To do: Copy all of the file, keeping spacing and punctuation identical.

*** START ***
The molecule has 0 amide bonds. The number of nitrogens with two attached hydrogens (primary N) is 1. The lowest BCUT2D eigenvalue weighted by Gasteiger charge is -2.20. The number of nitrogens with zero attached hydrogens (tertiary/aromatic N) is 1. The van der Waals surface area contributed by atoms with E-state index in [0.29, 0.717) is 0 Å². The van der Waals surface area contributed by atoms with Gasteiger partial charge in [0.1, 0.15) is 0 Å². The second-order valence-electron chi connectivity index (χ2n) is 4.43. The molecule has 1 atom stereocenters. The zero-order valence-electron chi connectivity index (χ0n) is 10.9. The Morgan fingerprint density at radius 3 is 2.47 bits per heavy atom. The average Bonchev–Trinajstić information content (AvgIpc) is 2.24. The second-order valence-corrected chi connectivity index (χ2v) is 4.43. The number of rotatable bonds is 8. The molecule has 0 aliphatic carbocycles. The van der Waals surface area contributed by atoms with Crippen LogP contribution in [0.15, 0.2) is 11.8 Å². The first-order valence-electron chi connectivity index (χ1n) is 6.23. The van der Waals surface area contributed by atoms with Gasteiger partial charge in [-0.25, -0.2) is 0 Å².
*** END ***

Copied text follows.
The molecule has 0 amide bonds. The number of nitrogens with two attached hydrogens (primary N) is 1. The lowest BCUT2D eigenvalue weighted by Gasteiger charge is -2.20. The number of nitrogens with zero attached hydrogens (tertiary/aromatic N) is 1. The van der Waals surface area contributed by atoms with E-state index in [0.29, 0.717) is 0 Å². The van der Waals surface area contributed by atoms with Gasteiger partial charge in [0.1, 0.15) is 0 Å². The second-order valence-electron chi connectivity index (χ2n) is 4.43. The molecule has 1 atom stereocenters. The zero-order valence-electron chi connectivity index (χ0n) is 10.9. The Morgan fingerprint density at radius 3 is 2.47 bits per heavy atom. The average Bonchev–Trinajstić information content (AvgIpc) is 2.24. The second-order valence-corrected chi connectivity index (χ2v) is 4.43. The number of rotatable bonds is 8. The molecule has 0 aliphatic carbocycles. The van der Waals surface area contributed by atoms with Crippen LogP contribution in [0.15, 0.2) is 11.8 Å². The first-order valence-electron chi connectivity index (χ1n) is 6.23. The van der Waals surface area contributed by atoms with Gasteiger partial charge in [-0.25, -0.2) is 0 Å².